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movie reviewmovie reviewmovie review out of 4 Movie Review: Stepmom

Starring: Julia Roberts, Susan Sarandon
Director: Chris Columbus
Rated: PG-13
RunTime: 124 Minutes
Release Date: December 1998
Genre: Drama

*Also starring: Ed Harris, Jena Malone, Liam Aiken, Lynn Whitfield, Darrell Larson, Mary Louise Wilson

Review by MrBrown
3 stars out of 4

The breezy trailers for _Stepmom_ would lead one to believe that it is one of those light films one would expect from director Chris Columbus. The reality of the film, so cleverly hidden in the rushes, is much more sober and serious. Some would go so far as to call it sad. But it doesn't go quite _that_ far, in my opinion. _Stepmom_ is a well-made and undeniably involving film, but its artistic compromises are not completely effective.

The character being referred to by the title actually is not a stepmother, at least not yet. She's Isabel Kelly (Julia Roberts) the much younger live-in girlfriend of Luke Harrison (Ed Harris). Luke's two children, 7-year-old Ben (Liam Aiken) and especially 12-year-old Anna (Jena Malone) are resentful of Isabel, and somewhat rightfully so--they have been blessed (spoiled?) with a perfect mother, Luke's ex-wife Jackie (Susan Sarandon). Although busy professional photographer Isabel scarcely has the time or interest for parenting, the kids are occasionally left in her questionable care, creating even more points of conflict between the two women.

About the first hour of _Stepmom_ has a nice hard edge, albeit somewhat overwritten by the five credited scripters, Gigi Levangie, Jessie Nelson, Steven Rogers, Karen Leigh Hopkins, and Ron Bass. (I'm not so sure a girl Anna's can come up with such pithy zingers so quickly; it's one thing to be a smartass, and quite another to be a smart ass.) Even during the seemingly happier moments, there's a palpable undercurrent of tension, especially between Isabel and Jackie. Their conflicts over parenting philosophies and authority is something not often seen in film, and it's solidly played by Roberts and Sarandon.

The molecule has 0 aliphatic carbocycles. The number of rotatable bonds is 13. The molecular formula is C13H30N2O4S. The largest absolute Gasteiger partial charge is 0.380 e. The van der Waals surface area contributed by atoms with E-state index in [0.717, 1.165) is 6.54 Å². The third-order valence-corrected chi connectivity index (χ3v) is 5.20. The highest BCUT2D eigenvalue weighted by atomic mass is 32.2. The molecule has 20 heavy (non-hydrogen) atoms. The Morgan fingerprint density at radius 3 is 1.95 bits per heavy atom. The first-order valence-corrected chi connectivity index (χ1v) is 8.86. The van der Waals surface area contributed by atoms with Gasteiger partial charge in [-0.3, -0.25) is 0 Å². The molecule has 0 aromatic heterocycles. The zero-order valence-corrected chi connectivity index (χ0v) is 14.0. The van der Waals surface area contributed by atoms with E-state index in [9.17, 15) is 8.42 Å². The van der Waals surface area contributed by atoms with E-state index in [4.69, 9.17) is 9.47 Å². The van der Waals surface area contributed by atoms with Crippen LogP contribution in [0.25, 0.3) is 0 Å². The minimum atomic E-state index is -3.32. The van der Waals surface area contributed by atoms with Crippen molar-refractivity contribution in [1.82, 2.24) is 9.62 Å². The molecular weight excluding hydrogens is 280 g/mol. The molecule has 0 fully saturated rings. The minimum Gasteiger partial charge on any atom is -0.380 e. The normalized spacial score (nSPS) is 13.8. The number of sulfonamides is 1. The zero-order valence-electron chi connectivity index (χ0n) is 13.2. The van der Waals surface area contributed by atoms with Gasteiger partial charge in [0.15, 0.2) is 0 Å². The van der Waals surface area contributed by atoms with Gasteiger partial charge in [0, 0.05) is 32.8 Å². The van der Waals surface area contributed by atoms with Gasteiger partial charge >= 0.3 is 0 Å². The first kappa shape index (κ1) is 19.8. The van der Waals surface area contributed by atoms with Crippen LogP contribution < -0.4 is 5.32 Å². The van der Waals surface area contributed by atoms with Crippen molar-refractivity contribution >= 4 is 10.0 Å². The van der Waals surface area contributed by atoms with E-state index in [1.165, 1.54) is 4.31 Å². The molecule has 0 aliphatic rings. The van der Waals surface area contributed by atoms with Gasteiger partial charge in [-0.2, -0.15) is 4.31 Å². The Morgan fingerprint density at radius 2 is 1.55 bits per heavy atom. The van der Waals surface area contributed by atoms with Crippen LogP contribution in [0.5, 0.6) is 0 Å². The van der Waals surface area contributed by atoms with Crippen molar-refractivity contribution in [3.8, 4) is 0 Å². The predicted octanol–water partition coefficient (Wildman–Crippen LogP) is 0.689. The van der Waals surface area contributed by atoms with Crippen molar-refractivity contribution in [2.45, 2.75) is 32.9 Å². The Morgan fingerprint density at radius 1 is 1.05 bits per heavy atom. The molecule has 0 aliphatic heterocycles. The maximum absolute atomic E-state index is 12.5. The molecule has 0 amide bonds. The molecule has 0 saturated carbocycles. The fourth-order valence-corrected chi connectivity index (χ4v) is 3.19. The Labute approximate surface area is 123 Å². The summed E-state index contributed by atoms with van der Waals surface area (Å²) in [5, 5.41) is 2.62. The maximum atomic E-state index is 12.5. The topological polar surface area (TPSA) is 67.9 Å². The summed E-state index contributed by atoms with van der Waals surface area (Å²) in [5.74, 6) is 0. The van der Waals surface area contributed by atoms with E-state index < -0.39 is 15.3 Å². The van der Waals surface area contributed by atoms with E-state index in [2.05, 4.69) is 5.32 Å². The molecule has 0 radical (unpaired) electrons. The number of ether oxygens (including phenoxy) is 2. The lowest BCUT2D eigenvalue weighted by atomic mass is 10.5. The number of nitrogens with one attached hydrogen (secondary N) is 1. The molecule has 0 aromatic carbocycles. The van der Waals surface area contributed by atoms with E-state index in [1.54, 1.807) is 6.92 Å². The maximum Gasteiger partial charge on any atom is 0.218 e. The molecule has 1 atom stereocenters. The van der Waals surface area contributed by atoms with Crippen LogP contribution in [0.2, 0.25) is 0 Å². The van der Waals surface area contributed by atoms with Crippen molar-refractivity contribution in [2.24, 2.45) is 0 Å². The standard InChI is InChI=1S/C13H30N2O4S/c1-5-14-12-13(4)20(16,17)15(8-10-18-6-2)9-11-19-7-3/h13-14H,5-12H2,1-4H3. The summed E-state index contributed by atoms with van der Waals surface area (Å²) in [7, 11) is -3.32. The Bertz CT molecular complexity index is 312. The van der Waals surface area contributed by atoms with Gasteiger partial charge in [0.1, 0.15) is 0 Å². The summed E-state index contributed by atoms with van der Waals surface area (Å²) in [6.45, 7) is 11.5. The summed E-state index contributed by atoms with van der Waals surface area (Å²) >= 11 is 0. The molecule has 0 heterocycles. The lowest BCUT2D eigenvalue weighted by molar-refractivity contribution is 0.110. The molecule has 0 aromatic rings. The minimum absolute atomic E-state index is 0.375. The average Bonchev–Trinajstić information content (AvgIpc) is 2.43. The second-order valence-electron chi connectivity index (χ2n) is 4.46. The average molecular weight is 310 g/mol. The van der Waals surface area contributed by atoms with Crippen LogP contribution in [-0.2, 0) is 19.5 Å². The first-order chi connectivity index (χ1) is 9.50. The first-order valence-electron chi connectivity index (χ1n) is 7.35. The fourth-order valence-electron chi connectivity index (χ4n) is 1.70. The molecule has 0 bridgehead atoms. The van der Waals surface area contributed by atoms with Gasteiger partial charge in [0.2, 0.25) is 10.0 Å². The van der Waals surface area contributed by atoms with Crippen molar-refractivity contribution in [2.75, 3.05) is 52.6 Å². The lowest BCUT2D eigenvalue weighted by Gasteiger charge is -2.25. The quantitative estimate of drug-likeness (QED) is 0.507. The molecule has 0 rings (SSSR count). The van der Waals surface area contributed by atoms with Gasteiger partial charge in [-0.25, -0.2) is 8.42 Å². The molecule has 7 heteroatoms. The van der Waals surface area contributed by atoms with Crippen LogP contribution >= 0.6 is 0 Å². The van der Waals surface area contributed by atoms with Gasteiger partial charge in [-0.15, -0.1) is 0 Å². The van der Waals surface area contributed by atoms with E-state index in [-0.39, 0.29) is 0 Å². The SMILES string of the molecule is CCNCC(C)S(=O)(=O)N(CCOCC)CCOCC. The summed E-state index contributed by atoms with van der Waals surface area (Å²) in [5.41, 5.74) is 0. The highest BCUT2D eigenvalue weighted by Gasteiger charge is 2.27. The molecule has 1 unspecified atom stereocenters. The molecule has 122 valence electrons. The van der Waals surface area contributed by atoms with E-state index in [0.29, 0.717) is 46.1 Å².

Columbus is not known for displaying a hard edge, if even one at all, and so the air of anger cannot last--or, at the very least, must tone down somewhat. And that it does, in a less than convincing fashion. The most contrived development has Anna, who has heretofore been Isabel's most vocal detractor, make a complete 180 after Isabel shows her a nifty painting technique; before long, the two are best friends singing along to "Ain't No Mountain High Enough" in the car. But the big complication--and the film's big secret--is also a big misstep. Jackie, it is revealed, has secretly been receiving treatment for cancer, and her condition is steadily worsening toward the inevitable.

Now, I have no problem with films featuring people suffering from a terminal disease. But throughout _Stepmom_ I wondered if the illness wrinkle was really necessary. The Jackie/Isabel conflict was already involving, with each side showing its share of right and wrong; making Jackie sick unfairly stacks the sympathy deck in her favor. But I suppose the illness was a necessary compromising device for Columbus, enabling him to try something more edgy at first and then settle into familiar, safe, and blatantly calculated schmaltz, which hits full-throttle with the de rigueur mawkish mother-child "goodbye" scenes. And though this is an adult-aimed film, Columbus also couldn't completely shake his _Home_Alone_ kiddie tendencies by casting Aiken, a Macaulay-esque moppet who is as short on talent as he is long on cuteness.

Before her comeback with _My_Best_Friend's_Wedding_, Roberts was in a bit of a career bind. She wanted to prove her serious acting chops, but audiences wanted to see her megawatt smile and hear her whooping laugh, and drab, smile-less efforts such as _Mary_Reilly_ flopped. Here, Roberts attempts to have the best of both worlds, flashing those pearly whites ever so often within a meaty dramatic context. Unlike Columbus's compromise, hers works, and she delivers one of her most impassioned performances, holding her own against the formidable Sarandon, who is true to strong form. Stealing some of their thunder is the impressive Malone, who plays such a convincing brat in the earlygoing you may find yourself wanting to slap her.

While I was not among the people who cried at various points during _Stepmom_, it did strike some emotional chords. But the film's effectiveness had less to do with the story than it did the strong work of the actors--an all too appropriate compromise in a film characterized by them.

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